Local Teacher and Author Tells the Stories of Black Achievement in World War II
WOODSIDE, Delaware – For the entire month of February 47ABC is celebrating Black History Month – by highlighting different people, stories, and events that honor and teach about black history.
Today we highlight Dante Brizill, a local teacher and author.
Brizill is a history teacher at Polytech High School in Woodside, Delaware, and an accomplished author who has written three books focusing on the achievements of Black Americans during World War II.
47abc spoke with Brizill to learn more about the people he highlighted in his books, one of which is titled “Black Women in WWII: Greatness Under Fire”. This book tells the story of an extraordinary group of Black women, known as the “Black Rosies,” who helped the US win World War II.
“World War 2 gave African American women the opportunity to expand their horizons and to leave the cotton fields, the farms, and kitchens and work in a defense factory and they were able to double and triple their pay, and they also had opportunities to serve overseas as well and contribute to the war effort,” Brizill Said.
“They [The US] tended to exhaust their manpower with men, white men than African American men, and then white women and when they couldn’t get as much as they could out of those 3 groups, African American women were the last hire. The least desired and the last hired but when they did come on board, they did a great job. They tended to get the worse shifts, but the door was open, and they went through it.”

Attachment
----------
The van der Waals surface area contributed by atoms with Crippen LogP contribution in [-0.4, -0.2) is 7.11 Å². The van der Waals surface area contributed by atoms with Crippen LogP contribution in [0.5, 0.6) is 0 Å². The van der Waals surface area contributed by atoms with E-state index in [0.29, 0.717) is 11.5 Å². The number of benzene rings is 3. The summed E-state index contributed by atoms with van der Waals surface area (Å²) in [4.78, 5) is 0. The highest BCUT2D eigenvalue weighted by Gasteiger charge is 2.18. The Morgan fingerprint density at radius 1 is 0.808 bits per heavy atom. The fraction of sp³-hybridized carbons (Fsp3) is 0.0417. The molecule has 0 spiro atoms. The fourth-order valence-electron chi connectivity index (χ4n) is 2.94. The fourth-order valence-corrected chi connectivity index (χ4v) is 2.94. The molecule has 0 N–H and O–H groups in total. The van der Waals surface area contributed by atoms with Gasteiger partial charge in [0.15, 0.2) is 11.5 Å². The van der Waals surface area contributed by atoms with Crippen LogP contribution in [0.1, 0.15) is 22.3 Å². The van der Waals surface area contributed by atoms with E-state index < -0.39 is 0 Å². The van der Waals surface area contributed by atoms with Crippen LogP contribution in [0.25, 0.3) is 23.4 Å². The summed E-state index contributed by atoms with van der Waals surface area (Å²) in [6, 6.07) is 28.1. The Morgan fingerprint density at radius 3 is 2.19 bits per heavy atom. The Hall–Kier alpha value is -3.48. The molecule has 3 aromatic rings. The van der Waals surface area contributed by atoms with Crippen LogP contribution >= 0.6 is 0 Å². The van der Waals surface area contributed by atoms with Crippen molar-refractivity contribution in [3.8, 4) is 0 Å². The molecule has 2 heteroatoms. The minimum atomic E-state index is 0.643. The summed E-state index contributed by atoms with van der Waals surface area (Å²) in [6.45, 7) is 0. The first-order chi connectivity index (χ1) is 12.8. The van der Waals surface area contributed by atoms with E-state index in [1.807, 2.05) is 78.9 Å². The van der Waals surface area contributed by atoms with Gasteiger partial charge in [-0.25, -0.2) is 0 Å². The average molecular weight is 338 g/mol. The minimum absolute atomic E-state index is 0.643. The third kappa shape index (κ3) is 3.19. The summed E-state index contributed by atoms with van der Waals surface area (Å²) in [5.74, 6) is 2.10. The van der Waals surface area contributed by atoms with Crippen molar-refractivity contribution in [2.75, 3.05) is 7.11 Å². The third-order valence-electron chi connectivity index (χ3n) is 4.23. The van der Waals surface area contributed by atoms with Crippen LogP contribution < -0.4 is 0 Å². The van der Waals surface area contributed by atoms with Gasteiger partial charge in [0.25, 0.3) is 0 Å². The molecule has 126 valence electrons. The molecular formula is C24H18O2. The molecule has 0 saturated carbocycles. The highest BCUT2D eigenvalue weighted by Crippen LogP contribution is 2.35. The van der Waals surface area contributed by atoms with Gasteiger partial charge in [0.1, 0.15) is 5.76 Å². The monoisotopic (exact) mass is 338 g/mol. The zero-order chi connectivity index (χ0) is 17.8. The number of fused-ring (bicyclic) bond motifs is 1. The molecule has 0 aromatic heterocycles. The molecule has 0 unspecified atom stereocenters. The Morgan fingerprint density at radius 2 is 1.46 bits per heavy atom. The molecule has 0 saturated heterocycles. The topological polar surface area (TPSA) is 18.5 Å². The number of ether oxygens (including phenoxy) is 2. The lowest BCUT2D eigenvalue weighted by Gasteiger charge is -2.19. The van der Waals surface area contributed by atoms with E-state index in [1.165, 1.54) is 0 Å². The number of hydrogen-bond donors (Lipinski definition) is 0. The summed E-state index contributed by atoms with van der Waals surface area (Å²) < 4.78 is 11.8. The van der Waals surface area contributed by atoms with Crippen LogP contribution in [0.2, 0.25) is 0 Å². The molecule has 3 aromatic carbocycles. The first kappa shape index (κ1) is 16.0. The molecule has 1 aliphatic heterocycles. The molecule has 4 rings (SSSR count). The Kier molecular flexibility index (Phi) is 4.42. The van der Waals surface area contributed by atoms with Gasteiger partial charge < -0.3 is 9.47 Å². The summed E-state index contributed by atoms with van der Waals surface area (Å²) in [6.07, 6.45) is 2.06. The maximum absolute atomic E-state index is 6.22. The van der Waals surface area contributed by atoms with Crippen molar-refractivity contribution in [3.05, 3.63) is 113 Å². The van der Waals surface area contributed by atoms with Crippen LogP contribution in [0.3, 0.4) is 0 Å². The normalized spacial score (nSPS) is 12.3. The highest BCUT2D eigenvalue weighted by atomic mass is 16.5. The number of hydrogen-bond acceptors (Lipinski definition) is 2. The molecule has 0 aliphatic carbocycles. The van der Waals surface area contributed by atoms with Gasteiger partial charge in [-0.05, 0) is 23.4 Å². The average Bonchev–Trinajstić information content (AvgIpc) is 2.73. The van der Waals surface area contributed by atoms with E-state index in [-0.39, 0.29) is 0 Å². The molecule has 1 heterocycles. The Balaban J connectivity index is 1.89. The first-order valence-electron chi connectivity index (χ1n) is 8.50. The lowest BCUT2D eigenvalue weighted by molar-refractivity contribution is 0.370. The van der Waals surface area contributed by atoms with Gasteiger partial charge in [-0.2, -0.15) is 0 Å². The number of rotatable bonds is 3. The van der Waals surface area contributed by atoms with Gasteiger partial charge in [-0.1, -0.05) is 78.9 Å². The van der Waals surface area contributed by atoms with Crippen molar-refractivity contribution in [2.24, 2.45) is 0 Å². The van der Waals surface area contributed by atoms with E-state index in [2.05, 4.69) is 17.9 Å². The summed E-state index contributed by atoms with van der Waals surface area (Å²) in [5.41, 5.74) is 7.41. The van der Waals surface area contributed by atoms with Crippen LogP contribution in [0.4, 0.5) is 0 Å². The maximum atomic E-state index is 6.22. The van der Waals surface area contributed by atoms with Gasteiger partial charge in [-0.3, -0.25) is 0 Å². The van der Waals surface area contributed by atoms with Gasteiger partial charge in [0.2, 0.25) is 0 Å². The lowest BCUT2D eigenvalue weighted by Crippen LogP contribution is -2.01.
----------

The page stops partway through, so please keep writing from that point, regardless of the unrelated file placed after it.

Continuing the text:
In another one of Brazill’s books, he also shines a light on one man who risked his life for his country on Dec. 7th, 1941, during the Attack on Pearl Harbor. He tells the story of Doris “Dorie” Miller a black man enlisted as a Galley cook.
His bravery made him spring into action that day, manning an anti-air gun and defending his ship and crewmates.
“What makes his story incredible is he was not supposed to be a hero on December 7th 1941 but once we were attacked and his ship was under attack they went into all-hands-on-deck, all help needed mode and he grabbed a weapon he was not trained to use and was actually firing on the attacking Japanese planes that were attacking his ship an actually got a few of those planes downed. He actually helped save some of the lives of some of the men on his ship as well.” Brizill said.
“He kind of stepped out of the role or the limitations, he stepped out of the box the Navy had African American men in and because of his actions he was awarded the Navy Cross which is the second highest award the Navy gives out.”
Brizill also told us that Miller will be honored by the US Navy, naming the next aircraft carrier to be commissioned after him, the USS Doris Miller, an honor typically reserved for former presidents.
This is just a small portion of the rich black history covered in Brizill’s books, and if you’d like to learn more you can find his books in the links below: